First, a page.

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President Donald Trump's Chief of Staff John Kelly, at center, checks his watch as administration staff try to wait out a bad weather call at U.S. Army Garrison Yongsan, Seoul, South Korea, Wednesday, Nov. 8, 2017. Marine One turned back because of a bad weather call just minutes away from visiting the Demilitarized Zone (DMZ), the tense military border between the two Koreas.. Photo: Andrew Harnik / AP

President Trump was en-route to the Demilitarized Zone between North and South Korea today when Marine One had to turn back due to bad weather.

Per the press pool: "Your pool was summoned earlier than originally scheduled Wednesday morning and briefed by Press Secretary Sarah Huckabee Sanders about the president's surprise trip to the Demilitarized Zone. 'This is where we're going,' Ms. Sanders said, holding up a piece of notepaper on which the letters 'DMZ"'were scrawled. She said that was the way she had been instructed to alert us to our destination."

Why it matters: While there was plenty of buzz around a possible trip to the DMZ. An administration official said in October that he would forego the visit because it's become "a little bit of a cliché really." The President is in the middle of a 13-day trip throughout Asia.

After being forced to turn back by weather on the first attempt, the president waited an hour to try again before the trip was called off. Sanders told reporters WH officials were hoping the fog would clear. South Korean President Moon was to join Trump on the visit, which Sanders called a "historic moment" because it may have represented the first time the U.S. and South Korean presidents had visited the DMZ together.

Go deeper

Off the Rails

Episode 2: Barbarians at the Oval

Photo illustration: Sarah Grillo/Axios. Photo: Jim Watson/AFP/Getty Images

Beginning on election night 2020 and continuing through his final days in office, Donald Trump unraveled and dragged America with him, to the point that his followers sacked the U.S. Capitol with two weeks left in his term. This Axios series takes you inside the collapse of a president.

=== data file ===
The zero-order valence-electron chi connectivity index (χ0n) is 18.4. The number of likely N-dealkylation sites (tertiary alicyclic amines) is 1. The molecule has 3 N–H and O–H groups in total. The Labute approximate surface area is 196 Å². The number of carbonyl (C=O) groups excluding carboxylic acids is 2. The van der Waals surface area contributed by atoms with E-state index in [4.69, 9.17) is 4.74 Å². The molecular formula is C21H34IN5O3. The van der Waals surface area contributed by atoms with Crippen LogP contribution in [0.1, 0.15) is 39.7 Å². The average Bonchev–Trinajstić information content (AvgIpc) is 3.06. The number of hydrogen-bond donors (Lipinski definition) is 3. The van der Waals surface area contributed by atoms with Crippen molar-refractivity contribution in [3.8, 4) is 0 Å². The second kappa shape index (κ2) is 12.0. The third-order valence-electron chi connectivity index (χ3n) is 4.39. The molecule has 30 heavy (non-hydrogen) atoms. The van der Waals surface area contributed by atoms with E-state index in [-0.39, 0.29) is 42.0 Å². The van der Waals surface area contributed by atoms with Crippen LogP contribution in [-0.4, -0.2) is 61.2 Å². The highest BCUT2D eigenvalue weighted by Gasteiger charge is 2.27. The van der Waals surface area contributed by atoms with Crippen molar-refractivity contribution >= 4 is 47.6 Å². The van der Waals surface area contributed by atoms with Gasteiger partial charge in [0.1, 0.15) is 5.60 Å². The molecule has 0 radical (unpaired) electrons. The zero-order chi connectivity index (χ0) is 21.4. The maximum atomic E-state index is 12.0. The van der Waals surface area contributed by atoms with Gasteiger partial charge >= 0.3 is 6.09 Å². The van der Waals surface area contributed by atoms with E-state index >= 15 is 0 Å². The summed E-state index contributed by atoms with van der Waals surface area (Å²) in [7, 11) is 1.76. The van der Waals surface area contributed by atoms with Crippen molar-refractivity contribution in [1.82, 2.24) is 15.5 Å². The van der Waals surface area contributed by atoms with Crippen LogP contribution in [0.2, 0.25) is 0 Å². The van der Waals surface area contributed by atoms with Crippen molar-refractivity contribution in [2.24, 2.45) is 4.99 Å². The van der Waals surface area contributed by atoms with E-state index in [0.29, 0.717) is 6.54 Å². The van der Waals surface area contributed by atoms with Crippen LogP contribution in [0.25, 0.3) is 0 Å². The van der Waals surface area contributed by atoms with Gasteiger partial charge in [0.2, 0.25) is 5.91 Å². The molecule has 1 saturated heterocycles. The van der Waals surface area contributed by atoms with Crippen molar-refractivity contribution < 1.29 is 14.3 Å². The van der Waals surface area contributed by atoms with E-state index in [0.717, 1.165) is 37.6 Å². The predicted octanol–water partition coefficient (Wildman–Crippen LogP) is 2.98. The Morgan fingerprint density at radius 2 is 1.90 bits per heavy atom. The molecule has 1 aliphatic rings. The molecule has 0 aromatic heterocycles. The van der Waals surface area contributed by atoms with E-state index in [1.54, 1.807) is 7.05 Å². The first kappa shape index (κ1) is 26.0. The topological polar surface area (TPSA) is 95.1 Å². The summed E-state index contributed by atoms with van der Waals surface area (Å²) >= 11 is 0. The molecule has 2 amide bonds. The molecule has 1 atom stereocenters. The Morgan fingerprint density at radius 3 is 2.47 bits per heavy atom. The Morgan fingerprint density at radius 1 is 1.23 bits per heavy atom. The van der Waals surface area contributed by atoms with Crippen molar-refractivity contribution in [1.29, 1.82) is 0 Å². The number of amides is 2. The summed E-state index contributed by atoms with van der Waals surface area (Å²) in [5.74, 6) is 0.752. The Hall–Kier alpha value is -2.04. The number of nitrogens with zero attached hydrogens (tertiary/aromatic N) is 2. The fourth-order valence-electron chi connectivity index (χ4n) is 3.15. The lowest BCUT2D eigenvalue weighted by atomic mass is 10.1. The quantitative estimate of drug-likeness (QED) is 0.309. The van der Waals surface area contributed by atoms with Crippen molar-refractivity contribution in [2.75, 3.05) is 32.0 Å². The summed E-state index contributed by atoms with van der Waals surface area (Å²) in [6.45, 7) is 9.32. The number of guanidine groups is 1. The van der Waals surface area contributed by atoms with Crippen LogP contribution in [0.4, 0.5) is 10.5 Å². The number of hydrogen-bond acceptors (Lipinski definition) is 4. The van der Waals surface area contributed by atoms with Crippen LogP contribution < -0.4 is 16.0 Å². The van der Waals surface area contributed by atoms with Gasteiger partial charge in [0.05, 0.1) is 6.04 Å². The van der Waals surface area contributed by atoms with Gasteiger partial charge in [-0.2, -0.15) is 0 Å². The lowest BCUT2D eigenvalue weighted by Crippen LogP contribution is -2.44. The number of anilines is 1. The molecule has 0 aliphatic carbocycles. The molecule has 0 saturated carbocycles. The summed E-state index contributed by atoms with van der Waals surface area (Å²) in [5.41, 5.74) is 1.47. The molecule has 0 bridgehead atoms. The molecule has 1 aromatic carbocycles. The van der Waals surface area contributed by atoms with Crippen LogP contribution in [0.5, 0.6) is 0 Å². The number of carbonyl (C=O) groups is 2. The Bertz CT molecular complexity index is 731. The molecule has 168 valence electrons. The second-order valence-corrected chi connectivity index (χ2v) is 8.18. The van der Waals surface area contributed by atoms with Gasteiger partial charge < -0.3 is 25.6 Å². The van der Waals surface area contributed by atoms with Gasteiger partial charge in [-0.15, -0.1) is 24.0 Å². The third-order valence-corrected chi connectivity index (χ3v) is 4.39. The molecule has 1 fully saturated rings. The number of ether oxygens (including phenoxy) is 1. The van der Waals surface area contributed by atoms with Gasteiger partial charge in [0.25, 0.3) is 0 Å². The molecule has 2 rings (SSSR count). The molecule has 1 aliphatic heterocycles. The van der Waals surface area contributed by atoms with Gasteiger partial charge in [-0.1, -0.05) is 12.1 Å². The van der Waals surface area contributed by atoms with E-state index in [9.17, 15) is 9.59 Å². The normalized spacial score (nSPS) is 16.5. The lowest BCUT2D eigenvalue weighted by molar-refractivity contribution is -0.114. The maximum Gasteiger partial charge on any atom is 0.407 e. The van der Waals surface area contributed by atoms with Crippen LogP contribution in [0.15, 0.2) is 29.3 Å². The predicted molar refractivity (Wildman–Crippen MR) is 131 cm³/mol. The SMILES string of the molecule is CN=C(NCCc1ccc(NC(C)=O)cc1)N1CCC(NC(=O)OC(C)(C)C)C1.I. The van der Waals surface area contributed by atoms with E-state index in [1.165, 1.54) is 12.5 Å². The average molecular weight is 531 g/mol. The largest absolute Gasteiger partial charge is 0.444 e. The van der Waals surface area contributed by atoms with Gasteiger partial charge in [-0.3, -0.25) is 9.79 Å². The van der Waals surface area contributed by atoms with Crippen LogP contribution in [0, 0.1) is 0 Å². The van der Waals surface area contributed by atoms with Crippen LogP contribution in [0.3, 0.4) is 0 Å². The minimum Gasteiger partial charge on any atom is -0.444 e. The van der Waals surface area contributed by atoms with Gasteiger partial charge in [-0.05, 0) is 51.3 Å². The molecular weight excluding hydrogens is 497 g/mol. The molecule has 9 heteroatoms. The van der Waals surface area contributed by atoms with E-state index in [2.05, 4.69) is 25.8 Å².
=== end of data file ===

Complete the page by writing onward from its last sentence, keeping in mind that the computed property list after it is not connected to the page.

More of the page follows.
Episode 2: Trump stops buying what his professional staff are telling him, and increasingly turns to radical voices telling him what he wants to hear.

President Trump plunked down in an armchair in the White House residence, still dressed from his golf game — navy fleece, black pants, white MAGA cap. It was Saturday, Nov. 7. The networks had just called the election for Joe Biden.

Fringe right plots new attacks out of sight

Illustration: Aïda Amer/Axios

Domestic extremists are using obscure and private corners of the internet to plot new attacks ahead of Inauguration Day. Their plans are also hidden in plain sight, buried in podcasts and online video platforms.

Why it matters: Because law enforcement was caught flat-footed during last week's Capitol siege, researchers and intelligence agencies are paying more attention to online threats that could turn into real-world violence.

Kids’ screen time up 50% during pandemic

Illustration: Sarah Grillo/Axios

When the coronavirus lockdowns started in March, kidstech firm SuperAwesome found that screen time was up 50%. Nearly a year later, that percentage hasn't budged, according to new figures from the firm.

Why it matters: For most parents, pre-pandemic expectations around screen time are no longer realistic. The concern now has shifted from the number of hours in front of screens to the quality of screen time.

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